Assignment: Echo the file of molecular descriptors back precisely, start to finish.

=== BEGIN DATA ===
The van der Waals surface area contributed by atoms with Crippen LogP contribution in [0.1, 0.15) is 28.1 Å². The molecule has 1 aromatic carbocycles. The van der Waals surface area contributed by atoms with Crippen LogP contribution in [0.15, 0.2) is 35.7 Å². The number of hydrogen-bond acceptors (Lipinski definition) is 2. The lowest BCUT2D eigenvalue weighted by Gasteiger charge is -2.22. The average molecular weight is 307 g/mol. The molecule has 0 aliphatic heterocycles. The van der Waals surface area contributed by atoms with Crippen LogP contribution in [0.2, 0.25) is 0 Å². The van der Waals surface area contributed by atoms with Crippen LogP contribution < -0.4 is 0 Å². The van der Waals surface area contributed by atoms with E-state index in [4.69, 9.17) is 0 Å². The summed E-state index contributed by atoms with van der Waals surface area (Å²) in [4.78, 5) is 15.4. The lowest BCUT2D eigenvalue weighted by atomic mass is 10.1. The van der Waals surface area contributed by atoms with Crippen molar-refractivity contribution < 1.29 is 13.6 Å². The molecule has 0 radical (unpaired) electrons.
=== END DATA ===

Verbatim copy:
The van der Waals surface area contributed by atoms with Crippen LogP contribution in [0.1, 0.15) is 28.1 Å². The molecule has 1 aromatic carbocycles. The van der Waals surface area contributed by atoms with Crippen LogP contribution in [0.15, 0.2) is 35.7 Å². The number of hydrogen-bond acceptors (Lipinski definition) is 2. The lowest BCUT2D eigenvalue weighted by Gasteiger charge is -2.22. The average molecular weight is 307 g/mol. The molecule has 0 aliphatic heterocycles. The van der Waals surface area contributed by atoms with Crippen LogP contribution in [0.2, 0.25) is 0 Å². The van der Waals surface area contributed by atoms with Crippen LogP contribution < -0.4 is 0 Å². The van der Waals surface area contributed by atoms with E-state index in [4.69, 9.17) is 0 Å². The summed E-state index contributed by atoms with van der Waals surface area (Å²) in [4.78, 5) is 15.4. The lowest BCUT2D eigenvalue weighted by atomic mass is 10.1. The van der Waals surface area contributed by atoms with Crippen molar-refractivity contribution < 1.29 is 13.6 Å². The molecule has 0 radical (unpaired) electrons.